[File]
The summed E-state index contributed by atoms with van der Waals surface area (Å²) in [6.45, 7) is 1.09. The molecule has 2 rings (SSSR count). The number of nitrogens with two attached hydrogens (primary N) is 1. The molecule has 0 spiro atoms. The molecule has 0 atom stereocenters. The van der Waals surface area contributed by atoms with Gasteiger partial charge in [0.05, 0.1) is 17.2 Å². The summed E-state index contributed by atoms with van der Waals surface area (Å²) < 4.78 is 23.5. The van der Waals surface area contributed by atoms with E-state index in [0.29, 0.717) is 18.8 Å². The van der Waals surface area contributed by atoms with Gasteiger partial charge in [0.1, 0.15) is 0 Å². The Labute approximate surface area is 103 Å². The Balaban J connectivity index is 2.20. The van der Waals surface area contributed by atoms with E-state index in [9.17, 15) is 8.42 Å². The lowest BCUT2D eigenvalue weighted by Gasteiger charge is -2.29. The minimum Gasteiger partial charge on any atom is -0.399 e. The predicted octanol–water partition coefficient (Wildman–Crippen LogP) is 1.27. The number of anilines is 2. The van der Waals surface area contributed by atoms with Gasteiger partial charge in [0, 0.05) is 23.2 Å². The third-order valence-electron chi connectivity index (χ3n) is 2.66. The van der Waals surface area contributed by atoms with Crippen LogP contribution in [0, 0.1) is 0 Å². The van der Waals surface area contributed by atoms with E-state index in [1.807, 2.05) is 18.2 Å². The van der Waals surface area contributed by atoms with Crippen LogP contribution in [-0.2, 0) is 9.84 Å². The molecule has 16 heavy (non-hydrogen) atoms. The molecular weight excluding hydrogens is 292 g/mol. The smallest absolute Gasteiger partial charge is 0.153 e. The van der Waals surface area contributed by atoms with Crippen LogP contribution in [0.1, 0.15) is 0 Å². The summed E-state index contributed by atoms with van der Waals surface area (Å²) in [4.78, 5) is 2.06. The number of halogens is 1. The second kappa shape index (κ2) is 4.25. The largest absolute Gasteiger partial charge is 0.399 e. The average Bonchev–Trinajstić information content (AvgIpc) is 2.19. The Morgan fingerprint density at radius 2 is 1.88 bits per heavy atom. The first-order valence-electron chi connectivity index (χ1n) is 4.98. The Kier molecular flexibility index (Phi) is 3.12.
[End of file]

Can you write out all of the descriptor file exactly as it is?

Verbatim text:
The summed E-state index contributed by atoms with van der Waals surface area (Å²) in [6.45, 7) is 1.09. The molecule has 2 rings (SSSR count). The number of nitrogens with two attached hydrogens (primary N) is 1. The molecule has 0 spiro atoms. The molecule has 0 atom stereocenters. The van der Waals surface area contributed by atoms with Gasteiger partial charge in [0.05, 0.1) is 17.2 Å². The summed E-state index contributed by atoms with van der Waals surface area (Å²) < 4.78 is 23.5. The van der Waals surface area contributed by atoms with E-state index in [0.29, 0.717) is 18.8 Å². The van der Waals surface area contributed by atoms with Gasteiger partial charge in [0.1, 0.15) is 0 Å². The Labute approximate surface area is 103 Å². The Balaban J connectivity index is 2.20. The van der Waals surface area contributed by atoms with E-state index in [9.17, 15) is 8.42 Å². The lowest BCUT2D eigenvalue weighted by Gasteiger charge is -2.29. The minimum Gasteiger partial charge on any atom is -0.399 e. The predicted octanol–water partition coefficient (Wildman–Crippen LogP) is 1.27. The number of anilines is 2. The van der Waals surface area contributed by atoms with Gasteiger partial charge in [0, 0.05) is 23.2 Å². The third-order valence-electron chi connectivity index (χ3n) is 2.66. The van der Waals surface area contributed by atoms with Crippen LogP contribution in [0, 0.1) is 0 Å². The van der Waals surface area contributed by atoms with E-state index in [1.807, 2.05) is 18.2 Å². The van der Waals surface area contributed by atoms with Crippen LogP contribution in [-0.2, 0) is 9.84 Å². The molecule has 16 heavy (non-hydrogen) atoms. The molecular weight excluding hydrogens is 292 g/mol. The smallest absolute Gasteiger partial charge is 0.153 e. The van der Waals surface area contributed by atoms with Crippen LogP contribution in [0.1, 0.15) is 0 Å². The summed E-state index contributed by atoms with van der Waals surface area (Å²) in [4.78, 5) is 2.06. The number of halogens is 1. The second kappa shape index (κ2) is 4.25. The largest absolute Gasteiger partial charge is 0.399 e. The average Bonchev–Trinajstić information content (AvgIpc) is 2.19. The Morgan fingerprint density at radius 2 is 1.88 bits per heavy atom. The first-order valence-electron chi connectivity index (χ1n) is 4.98. The Kier molecular flexibility index (Phi) is 3.12.